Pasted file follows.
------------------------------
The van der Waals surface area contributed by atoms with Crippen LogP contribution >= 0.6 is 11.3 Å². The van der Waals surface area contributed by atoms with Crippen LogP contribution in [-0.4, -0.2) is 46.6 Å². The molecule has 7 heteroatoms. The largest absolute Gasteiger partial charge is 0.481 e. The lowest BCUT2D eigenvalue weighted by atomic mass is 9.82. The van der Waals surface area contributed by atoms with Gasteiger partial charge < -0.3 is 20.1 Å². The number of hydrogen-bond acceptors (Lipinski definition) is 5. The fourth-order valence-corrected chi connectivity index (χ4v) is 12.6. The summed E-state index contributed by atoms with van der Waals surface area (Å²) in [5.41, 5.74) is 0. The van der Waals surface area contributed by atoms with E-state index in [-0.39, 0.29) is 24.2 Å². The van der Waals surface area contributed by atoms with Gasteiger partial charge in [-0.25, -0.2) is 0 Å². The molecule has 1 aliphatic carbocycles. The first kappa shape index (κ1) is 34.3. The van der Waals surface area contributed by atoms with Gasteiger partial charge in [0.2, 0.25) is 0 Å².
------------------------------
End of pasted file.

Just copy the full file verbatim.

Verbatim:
The van der Waals surface area contributed by atoms with Crippen LogP contribution >= 0.6 is 11.3 Å². The van der Waals surface area contributed by atoms with Crippen LogP contribution in [-0.4, -0.2) is 46.6 Å². The molecule has 7 heteroatoms. The largest absolute Gasteiger partial charge is 0.481 e. The lowest BCUT2D eigenvalue weighted by atomic mass is 9.82. The van der Waals surface area contributed by atoms with Gasteiger partial charge < -0.3 is 20.1 Å². The number of hydrogen-bond acceptors (Lipinski definition) is 5. The fourth-order valence-corrected chi connectivity index (χ4v) is 12.6. The summed E-state index contributed by atoms with van der Waals surface area (Å²) in [5.41, 5.74) is 0. The van der Waals surface area contributed by atoms with E-state index in [-0.39, 0.29) is 24.2 Å². The van der Waals surface area contributed by atoms with Gasteiger partial charge in [-0.25, -0.2) is 0 Å². The molecule has 1 aliphatic carbocycles. The first kappa shape index (κ1) is 34.3. The van der Waals surface area contributed by atoms with Gasteiger partial charge in [0.2, 0.25) is 0 Å².